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OAKLAND -- Steve Kerr had a wish list when he signed on as Warriors coach and atop it was a "stretch-four" -- a power forward with a reliable 3-point shot.
Kevin Love was the fantasy and the Warriors did plenty of gawking. Channing Frye was a backup option, and the Warriors did plenty of recruiting. There was chatter about Ryan Anderson, despite his big salary.
As so sexy names were being floated during summer, backup forward Draymond Green was doing work.
And now, four months later, the sexy names are irrelevant to the Warriors. With incumbent starter David Lee out injured, Green has started 10 games and done it well enough to fulfill Kerr's wish list.
"One hundred percent," Kerr said after practice Thursday. "Draymond is our stretch-four. He's also a great low-post defender. He's our vocal leader. He's great with penetrating and pitching, putting it on the floor and making the extra pass. He's giving us a different dimension.
"But he's gotten very consistent with that 3-point shot. That's where he's different from the last couple years. He's worked hard at it. You could see it coming last year ... but he wasn't there all the time. Now it feels like it's going to go in all the time."
Green is shooting 41.9 (18 of 43) from beyond the arc, slightly better than celebrated teammate Stephen Curry. But the 3-point shooting represents only a fraction of his value.
Green has a tremendous feel for the game, seeing nuances as well as the obvious. He rebounds well (7.2 per game), passes well, defends well, has a decent handle and is eager to get dirty. He's brings much of the glue to one of the league's best teams -- not that his profile has soared through the roof.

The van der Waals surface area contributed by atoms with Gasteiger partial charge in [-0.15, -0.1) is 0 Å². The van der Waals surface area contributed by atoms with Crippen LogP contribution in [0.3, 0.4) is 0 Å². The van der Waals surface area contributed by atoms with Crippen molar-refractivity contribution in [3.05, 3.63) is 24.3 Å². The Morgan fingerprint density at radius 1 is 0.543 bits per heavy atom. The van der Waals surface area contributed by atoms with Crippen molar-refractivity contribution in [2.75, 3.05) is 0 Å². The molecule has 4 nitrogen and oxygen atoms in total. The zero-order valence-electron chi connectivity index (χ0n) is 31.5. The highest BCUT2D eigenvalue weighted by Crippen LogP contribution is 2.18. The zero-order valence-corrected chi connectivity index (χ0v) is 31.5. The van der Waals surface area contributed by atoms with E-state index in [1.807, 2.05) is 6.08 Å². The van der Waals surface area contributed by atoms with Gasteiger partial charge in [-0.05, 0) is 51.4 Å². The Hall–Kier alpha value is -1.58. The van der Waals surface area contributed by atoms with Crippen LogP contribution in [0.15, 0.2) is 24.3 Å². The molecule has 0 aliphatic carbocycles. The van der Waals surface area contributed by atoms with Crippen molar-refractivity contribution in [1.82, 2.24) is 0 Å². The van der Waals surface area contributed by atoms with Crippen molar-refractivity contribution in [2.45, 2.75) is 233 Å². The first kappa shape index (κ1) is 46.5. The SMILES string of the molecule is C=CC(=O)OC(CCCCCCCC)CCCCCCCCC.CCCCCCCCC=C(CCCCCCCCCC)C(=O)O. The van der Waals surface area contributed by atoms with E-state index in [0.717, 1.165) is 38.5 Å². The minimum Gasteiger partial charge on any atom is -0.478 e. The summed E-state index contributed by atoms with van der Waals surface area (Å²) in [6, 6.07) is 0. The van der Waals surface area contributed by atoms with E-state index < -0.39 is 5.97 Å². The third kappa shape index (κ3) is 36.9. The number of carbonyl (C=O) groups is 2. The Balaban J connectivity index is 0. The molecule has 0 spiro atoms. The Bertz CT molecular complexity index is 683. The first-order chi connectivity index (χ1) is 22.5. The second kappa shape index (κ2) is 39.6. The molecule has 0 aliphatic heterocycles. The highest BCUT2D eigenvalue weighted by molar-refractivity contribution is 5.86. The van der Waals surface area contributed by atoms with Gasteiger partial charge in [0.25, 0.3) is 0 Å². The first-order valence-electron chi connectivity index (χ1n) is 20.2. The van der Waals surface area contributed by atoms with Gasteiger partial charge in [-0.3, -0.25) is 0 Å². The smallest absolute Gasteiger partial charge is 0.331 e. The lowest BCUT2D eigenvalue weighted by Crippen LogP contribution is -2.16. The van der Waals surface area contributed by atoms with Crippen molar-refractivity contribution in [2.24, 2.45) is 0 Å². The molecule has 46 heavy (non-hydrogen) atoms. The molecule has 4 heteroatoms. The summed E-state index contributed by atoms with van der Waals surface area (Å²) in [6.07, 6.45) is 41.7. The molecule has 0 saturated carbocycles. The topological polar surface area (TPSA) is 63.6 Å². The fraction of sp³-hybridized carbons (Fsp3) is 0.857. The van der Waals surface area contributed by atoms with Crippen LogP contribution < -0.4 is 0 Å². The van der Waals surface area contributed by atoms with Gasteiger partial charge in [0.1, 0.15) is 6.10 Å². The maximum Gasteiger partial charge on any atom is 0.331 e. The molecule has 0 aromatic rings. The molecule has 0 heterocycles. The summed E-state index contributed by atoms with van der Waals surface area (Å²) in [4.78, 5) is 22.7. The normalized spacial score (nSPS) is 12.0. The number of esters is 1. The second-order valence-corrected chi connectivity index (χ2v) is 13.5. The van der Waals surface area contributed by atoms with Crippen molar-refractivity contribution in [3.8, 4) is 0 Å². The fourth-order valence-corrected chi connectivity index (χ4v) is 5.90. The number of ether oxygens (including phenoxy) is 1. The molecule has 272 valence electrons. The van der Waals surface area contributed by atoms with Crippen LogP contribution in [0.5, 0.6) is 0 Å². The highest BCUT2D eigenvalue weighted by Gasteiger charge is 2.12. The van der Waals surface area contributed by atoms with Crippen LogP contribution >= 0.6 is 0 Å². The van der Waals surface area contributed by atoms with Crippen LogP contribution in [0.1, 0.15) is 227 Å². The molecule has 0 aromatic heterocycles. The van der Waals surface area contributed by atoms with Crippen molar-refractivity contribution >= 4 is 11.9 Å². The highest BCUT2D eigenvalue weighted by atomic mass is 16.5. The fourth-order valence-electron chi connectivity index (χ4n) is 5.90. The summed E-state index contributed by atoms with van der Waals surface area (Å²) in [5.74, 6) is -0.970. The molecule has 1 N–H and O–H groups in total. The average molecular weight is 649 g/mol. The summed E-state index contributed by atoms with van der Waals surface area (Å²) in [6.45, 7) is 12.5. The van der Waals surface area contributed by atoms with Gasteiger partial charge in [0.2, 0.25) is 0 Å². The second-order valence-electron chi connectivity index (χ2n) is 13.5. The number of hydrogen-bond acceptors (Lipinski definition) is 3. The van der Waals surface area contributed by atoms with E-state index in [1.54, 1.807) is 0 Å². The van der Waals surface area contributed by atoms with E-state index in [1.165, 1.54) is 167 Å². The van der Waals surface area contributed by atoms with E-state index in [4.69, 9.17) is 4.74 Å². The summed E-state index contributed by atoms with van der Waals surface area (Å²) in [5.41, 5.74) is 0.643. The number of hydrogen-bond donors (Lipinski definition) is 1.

After studying his skill set, Kerr and his staff provided Green with video of another forward to study: Boris Diaw of the Spurs.
"Boris is a different player, but similar in that he's an undersized four, in terms of height," Kerr said. "It's a good comparison. The versatility at the four in today's game is really important."
And if you watch Diaw, how seamlessly he galvanizes the action around him, you see where Green is headed.
"You hear people classify Channing Frye as a stretch-four, which he is because he can stretch a defense," Green said. "Or they'll classify Kevin Love as a stretch-four, which he is because he can stretch a defense.
"But you'll never hear anybody say Boris Diaw is a stretch-four. But he may be one of the best in the game. It's not just all about his 3-point shooting.''
Diaw is not a shooting specialist. He is, however, a dangerous shooter. It's the same with Green. Though he has twice surpassed the 20-point barrier, he also has a 10-rebound game, a seven-assist game and a four-block game.
"I've shot the ball well, but more importantly I've gotten better at catching it and swinging and moving the ball and continuing to understand the flow of the offense," Green said. "But people have to guard me out to the 3-point line."
That’s precisely what Kerr wanted, a power forward who could create more space for his designated shooters, particularly Klay Thompson and Curry. Spacing is integral to the offense being installed.
"When you can stretch the floor with Draymond, swing it to him and he puts it on the floor with all that floor spacing, there's no defense for that," Kerr said. "You can't scheme for that."
Though Kerr likely would welcome another stretch-four, the desperate need is 100 percent satisfied. The way Green is performing, the coach can cross one item off his wish list.